Fake ID by Lamar Giles

Fake ID by Lamar Giles

Release Date: January 21, 2014
Publisher: HarperCollins
Rated: YA 14+
Format: eGalley
Source: Edelweiss
Buy: AmazonThe Book Depository

Nick Pearson is hiding in plain sight…

My name isn’t really Nick Pearson.

I shouldn’t tell you where I’m from or why my family moved to Stepton, Virginia.

I shouldn’t tell you who I really am, or my hair, eye, and skin color.

And I definitely shouldn’t tell you about my friend Eli Cruz and the major conspiracy he was about to uncover when he died—right after I moved to town. About how I had to choose between solving his murder with his hot sister, Reya, and “staying low-key” like the Program has taught me. About how moving to Stepon changed my life forever.

But I’m going to.

I think the biggest thing that got me through this book was my curiosity. I came pretty close to not finishing Fake ID because it took me WAY too much time to read it, because I didn't find it fast-paced as I'd hoped for, or as intriguing as I'd wanted it to be. What did get me through was the fact that I just HAD to find out what this big secret was, why Eli was killed and what the hell is going on with this creepy town.
I really liked that this was not only a YA book that featured a male protagonist, but also that the book featured the main character as a character of colour. Being Indian, I know that in general, races (other than caucasian) are under-represented in YA. It was great to see that diversity presented in this novel, and even though I'm not the biggest fan of this book, I admired this aspect of it.

I really liked Nick's character– I thought that he was snarky (his comebacks were hilarious), street-smart and just made a really dynamic protagonist. To tell the truth, I haven't read to many YA books where the main character is a male, so this was refreshing for me in some aspects.
However, what I didn't enjoy the fact that the girls were sometimes overly sexualized. Reya was a really cool character, and was pretty bad-ass, but sometimes, through Nick's perspective, she comes off more for her body then her intelligence or skills. I find that this is a problem with a lot of YA. I'm not just talking about girls from a guy's POV, even guys in girls POVs tend to be really played up for their looks. I'm guilty of falling for it – I'm a teenager with hormones. HORMONES – so yes, I know I should look out for it more in young adult fiction.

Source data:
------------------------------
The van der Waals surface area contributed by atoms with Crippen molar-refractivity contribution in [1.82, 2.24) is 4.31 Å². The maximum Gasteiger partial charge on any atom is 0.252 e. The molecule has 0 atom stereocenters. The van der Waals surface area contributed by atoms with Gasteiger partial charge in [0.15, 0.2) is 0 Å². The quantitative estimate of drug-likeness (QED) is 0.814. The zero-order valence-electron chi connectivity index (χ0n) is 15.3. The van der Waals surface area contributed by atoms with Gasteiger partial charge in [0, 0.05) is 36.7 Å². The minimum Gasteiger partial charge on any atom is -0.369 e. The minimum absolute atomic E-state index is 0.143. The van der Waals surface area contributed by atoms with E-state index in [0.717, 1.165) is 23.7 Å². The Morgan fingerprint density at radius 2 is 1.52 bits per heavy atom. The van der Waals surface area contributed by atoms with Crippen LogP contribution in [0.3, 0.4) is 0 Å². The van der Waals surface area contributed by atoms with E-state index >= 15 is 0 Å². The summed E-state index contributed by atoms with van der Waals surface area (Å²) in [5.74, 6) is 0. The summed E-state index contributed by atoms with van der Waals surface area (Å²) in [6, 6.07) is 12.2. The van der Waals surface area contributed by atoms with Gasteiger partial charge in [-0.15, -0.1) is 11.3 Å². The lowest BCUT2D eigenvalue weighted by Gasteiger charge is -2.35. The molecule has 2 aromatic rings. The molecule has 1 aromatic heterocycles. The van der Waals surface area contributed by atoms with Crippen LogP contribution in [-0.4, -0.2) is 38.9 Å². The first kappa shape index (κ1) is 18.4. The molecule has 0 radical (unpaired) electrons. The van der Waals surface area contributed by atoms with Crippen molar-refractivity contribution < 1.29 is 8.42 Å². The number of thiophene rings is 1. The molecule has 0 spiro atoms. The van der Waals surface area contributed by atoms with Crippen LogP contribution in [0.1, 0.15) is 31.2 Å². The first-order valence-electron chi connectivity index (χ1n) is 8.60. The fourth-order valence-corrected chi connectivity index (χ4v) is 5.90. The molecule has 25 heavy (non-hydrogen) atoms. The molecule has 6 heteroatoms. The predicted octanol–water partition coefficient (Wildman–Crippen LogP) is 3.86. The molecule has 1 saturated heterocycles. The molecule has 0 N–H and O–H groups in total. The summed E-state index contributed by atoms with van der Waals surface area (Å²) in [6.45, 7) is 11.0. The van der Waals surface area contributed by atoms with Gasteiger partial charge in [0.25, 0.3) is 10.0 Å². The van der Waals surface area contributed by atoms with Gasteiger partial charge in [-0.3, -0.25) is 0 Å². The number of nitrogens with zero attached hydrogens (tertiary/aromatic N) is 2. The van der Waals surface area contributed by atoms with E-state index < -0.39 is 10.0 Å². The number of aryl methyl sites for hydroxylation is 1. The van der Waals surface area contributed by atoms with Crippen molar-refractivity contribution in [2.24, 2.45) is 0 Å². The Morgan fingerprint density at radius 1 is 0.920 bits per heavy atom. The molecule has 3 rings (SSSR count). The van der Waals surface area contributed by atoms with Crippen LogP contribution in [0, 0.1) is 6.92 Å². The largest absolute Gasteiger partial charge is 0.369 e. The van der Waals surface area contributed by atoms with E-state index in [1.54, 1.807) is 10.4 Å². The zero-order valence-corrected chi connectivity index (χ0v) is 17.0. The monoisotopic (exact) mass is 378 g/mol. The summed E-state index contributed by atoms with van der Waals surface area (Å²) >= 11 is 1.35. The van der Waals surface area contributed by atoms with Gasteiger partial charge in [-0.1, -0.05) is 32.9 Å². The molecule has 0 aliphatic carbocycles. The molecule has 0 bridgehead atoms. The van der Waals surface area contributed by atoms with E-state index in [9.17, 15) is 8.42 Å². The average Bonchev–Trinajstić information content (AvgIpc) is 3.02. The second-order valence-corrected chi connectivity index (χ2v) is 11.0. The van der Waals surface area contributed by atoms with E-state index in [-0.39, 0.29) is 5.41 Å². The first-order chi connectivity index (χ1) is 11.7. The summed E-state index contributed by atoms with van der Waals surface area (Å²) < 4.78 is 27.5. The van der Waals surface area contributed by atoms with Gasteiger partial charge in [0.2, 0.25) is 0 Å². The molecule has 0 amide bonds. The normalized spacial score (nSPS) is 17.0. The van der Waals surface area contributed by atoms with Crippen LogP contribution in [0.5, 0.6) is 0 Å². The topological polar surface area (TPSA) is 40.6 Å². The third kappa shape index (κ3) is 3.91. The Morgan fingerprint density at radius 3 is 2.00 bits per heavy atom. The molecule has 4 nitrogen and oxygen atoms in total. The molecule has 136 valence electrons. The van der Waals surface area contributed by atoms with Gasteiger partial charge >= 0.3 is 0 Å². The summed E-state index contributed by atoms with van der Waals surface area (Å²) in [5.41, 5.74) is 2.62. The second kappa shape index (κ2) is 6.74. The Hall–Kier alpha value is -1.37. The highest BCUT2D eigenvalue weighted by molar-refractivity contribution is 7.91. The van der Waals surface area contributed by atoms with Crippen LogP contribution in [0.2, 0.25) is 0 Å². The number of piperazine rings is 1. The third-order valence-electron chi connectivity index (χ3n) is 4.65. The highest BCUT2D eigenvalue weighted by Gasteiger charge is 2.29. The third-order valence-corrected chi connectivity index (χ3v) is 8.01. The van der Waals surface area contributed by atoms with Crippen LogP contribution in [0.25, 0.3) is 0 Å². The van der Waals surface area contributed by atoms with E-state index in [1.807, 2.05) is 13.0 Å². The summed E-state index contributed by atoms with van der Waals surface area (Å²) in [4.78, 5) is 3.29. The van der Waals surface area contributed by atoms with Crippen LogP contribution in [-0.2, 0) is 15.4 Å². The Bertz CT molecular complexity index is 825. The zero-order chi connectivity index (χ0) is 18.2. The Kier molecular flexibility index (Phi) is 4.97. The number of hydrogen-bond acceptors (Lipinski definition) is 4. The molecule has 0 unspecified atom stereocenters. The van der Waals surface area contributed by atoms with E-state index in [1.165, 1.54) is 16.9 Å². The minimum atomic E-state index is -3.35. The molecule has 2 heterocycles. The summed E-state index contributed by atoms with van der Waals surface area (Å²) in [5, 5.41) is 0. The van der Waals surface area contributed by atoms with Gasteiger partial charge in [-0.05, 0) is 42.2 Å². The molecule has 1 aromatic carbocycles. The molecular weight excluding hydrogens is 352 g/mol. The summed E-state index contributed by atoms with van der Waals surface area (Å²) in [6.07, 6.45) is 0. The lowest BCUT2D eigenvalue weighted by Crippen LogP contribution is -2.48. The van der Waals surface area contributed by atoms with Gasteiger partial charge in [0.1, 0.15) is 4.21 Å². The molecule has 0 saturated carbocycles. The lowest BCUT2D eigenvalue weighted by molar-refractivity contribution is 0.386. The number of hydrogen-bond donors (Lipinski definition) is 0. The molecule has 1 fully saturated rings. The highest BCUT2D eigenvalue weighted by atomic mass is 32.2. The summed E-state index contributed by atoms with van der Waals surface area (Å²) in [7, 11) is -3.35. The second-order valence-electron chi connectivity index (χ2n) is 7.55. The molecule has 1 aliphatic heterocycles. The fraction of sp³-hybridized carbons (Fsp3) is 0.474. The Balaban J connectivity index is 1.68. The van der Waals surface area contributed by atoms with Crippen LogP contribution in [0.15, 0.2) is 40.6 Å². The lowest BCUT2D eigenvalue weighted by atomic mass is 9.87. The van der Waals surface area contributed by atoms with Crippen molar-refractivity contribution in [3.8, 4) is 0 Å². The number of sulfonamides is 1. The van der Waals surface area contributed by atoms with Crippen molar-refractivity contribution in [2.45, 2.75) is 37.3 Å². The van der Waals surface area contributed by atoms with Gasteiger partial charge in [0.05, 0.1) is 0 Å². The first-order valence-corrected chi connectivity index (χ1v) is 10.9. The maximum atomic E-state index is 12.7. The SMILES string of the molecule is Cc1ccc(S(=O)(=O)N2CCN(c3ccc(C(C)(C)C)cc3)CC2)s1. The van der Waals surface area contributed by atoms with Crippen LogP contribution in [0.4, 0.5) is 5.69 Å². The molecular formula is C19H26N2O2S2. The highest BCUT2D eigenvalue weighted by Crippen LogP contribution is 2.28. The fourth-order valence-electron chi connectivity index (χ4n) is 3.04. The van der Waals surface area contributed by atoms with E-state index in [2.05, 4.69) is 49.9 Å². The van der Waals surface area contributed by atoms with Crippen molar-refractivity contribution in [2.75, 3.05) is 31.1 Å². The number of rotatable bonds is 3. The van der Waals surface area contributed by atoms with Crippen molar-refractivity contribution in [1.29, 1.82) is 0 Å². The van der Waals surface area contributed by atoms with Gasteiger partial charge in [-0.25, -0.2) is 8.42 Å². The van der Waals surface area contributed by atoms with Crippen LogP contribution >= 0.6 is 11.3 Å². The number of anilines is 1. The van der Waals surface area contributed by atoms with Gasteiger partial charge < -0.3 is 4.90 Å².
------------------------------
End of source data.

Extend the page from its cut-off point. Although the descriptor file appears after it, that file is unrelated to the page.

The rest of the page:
I thought the plot went really slow for two-thirds of the novel. I was honestly debating whether to stop reading. In some respects, I'm glad I kept reading because I did NOT guess who the guilty party was in this book and seriously had no idea who it might be. It was a totally amazing ending, beating out many thrillers, because it was absolutely mind-blowing. Best last third of a book for a book that started and kept going really slow, for sure. I'm also really glad that this is a stand-alone, because I think a series might have been pushing it too much. The author's writing is really good, but I think was constituted to the slow pace was placing too much description in aspects that don't matter. Describing the setting too much, or even characters that don't matter took up a lot of time, and I thought that the descriptions could have been better spent elsewhere.
The story has A LOT going on. There's so much family drama, the murder, the Witness Protection Program and something a whole lot bigger going on, but this made me really confused with all the plot elements coming together. I think this might have also played a large factor into why I probably didn't enjoy the books as much as I'd hoped to.

While I didn't like much of the story, Fake ID was still thrilling with a fast-paced ending that had me gripped. Lamar Giles is clearly very talented, and nonetheless I'll be on the lookout for the next book of his. I'm sorry I couldn't enjoy this one as much, but many other people did like it, so be sure to give it a try because it does have fantastic characters and an ending to die for.

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  1. I also struggled to read this book-when I thought about it objectively, I was so interested but when I sat down to read, I struggled. I'm glad to hear I wasn't the only one!


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